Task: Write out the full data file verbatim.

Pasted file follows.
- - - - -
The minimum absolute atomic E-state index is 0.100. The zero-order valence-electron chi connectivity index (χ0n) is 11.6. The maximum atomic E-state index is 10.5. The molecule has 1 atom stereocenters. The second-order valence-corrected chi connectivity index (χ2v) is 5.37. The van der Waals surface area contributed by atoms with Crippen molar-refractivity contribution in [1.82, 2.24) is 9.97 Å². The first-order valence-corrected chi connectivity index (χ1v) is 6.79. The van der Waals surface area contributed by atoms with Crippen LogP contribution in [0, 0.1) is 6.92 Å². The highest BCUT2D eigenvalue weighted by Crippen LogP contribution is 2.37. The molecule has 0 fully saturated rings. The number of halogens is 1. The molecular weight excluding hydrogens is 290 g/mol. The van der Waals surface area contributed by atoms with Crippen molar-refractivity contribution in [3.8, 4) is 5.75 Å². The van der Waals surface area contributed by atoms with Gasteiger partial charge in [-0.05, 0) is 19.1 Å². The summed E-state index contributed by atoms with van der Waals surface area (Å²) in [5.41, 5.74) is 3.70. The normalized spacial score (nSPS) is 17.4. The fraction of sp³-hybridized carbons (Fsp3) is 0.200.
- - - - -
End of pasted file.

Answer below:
The minimum absolute atomic E-state index is 0.100. The zero-order valence-electron chi connectivity index (χ0n) is 11.6. The maximum atomic E-state index is 10.5. The molecule has 1 atom stereocenters. The second-order valence-corrected chi connectivity index (χ2v) is 5.37. The van der Waals surface area contributed by atoms with Crippen molar-refractivity contribution in [1.82, 2.24) is 9.97 Å². The first-order valence-corrected chi connectivity index (χ1v) is 6.79. The van der Waals surface area contributed by atoms with Crippen LogP contribution in [0, 0.1) is 6.92 Å². The highest BCUT2D eigenvalue weighted by Crippen LogP contribution is 2.37. The molecule has 0 fully saturated rings. The number of halogens is 1. The molecular weight excluding hydrogens is 290 g/mol. The van der Waals surface area contributed by atoms with Crippen molar-refractivity contribution in [3.8, 4) is 5.75 Å². The van der Waals surface area contributed by atoms with Gasteiger partial charge in [-0.05, 0) is 19.1 Å². The summed E-state index contributed by atoms with van der Waals surface area (Å²) in [5.41, 5.74) is 3.70. The normalized spacial score (nSPS) is 17.4. The fraction of sp³-hybridized carbons (Fsp3) is 0.200.